Game Review: Mystery House Possessed (2005, Emily Short)

Mystery House Possessed is an Interactive Fiction game by Emily Short.  It was one of the first IF games to be developed with Inform 7 and it is a classic of its kind.

Your friend Eulalie has died.  As per her instructions, her greedy heirs will be allowed to enter her house and spend the day searching for where she has hidden her diamond necklace.  However, she has also hidden something in the study and, in her final letter to you, she asked you to retrieve it.  She didn’t specify what it was, only that you would know it when you saw it.  And, Eulalie writes, if you happen to find the necklace, that’s cool too!

When you arrive at Eulalie’s house, her six heirs are already present and preparing to tear up the house in their search for her necklace’s hiding place.  It turns out that one of the heirs is a murderer and, unless you can figure out the killer’s identity, everyone in the house is going to die.  Including you!

What sets Mystery House Possessed apart from other interactive fiction games is the amount of randomization involved.  At the start of every new game, not only is a new killer selected but the location of the necklace changes as well.  The movements of the 6 NPCs also change from game to game and you’ll have to keep track of who has picked up each of the potential weapons that have been left around the house.  You might even have to pick up one of those weapons yourself so that you can be ready if the killer comes after you.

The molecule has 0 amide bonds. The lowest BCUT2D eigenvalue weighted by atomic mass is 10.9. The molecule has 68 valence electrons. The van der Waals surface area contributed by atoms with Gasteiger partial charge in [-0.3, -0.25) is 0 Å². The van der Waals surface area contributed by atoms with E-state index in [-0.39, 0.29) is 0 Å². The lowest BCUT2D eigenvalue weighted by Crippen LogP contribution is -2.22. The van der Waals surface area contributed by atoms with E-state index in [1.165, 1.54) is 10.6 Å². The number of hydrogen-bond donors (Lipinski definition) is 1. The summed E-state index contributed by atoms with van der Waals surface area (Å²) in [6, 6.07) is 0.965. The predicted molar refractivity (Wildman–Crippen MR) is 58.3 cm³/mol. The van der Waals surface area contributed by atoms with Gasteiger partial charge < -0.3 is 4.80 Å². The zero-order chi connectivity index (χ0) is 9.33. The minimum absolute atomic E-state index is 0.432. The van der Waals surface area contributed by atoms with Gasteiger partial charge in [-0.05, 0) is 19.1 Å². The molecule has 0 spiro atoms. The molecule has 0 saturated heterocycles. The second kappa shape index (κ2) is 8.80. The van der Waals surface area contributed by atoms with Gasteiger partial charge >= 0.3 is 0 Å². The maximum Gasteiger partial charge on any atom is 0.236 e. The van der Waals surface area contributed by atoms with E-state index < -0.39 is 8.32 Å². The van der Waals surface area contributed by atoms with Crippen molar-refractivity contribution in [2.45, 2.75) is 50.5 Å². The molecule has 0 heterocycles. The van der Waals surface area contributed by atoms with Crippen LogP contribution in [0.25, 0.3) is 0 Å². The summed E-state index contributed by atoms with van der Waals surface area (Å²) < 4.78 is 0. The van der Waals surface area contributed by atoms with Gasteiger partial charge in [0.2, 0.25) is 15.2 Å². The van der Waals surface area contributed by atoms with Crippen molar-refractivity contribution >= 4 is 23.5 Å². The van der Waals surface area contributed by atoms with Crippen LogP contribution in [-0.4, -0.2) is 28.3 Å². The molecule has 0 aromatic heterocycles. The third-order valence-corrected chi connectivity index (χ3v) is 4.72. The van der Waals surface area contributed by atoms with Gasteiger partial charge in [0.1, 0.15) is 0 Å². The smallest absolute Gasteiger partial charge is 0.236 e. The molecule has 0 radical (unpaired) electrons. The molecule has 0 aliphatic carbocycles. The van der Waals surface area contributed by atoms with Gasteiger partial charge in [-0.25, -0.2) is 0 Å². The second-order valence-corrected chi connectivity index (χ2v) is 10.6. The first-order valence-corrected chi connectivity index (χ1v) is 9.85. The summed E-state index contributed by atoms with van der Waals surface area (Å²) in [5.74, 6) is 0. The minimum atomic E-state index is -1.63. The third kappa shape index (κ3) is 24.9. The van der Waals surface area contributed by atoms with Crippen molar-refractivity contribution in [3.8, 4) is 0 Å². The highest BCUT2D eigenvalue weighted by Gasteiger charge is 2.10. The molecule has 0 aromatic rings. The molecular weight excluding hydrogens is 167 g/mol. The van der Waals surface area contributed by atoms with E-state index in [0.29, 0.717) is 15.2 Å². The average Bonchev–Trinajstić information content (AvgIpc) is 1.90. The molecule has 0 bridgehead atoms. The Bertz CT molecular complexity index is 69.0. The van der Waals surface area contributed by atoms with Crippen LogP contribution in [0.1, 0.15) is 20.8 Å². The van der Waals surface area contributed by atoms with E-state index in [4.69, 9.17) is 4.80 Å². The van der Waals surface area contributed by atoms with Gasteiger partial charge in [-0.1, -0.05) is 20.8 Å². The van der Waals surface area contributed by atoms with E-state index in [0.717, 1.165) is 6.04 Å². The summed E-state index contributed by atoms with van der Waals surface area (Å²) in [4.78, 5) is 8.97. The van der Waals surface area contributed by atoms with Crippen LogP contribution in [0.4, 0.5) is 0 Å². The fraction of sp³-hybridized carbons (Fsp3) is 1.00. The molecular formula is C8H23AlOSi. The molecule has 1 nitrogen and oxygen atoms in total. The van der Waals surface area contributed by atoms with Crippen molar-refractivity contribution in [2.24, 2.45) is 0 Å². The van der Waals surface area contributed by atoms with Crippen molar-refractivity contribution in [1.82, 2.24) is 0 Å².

It’s a short game, with a clear goal and time limit.  Because of the heavy randomization, it’s also a game that can played over and over again.  Like almost all of Emily Short’s games, Mystery House Possessed is well-written with a careful attention to detail and challenging without being impossible to win.  If you’ve never played an interactive fiction game before, Mystery House Possessed is a good place to start.


One response to “Game Review: Mystery House Possessed (2005, Emily Short)

  1. Pingback: Lisa’s Week In Review: 10/7/19 — 10/13/19 | Through the Shattered Lens

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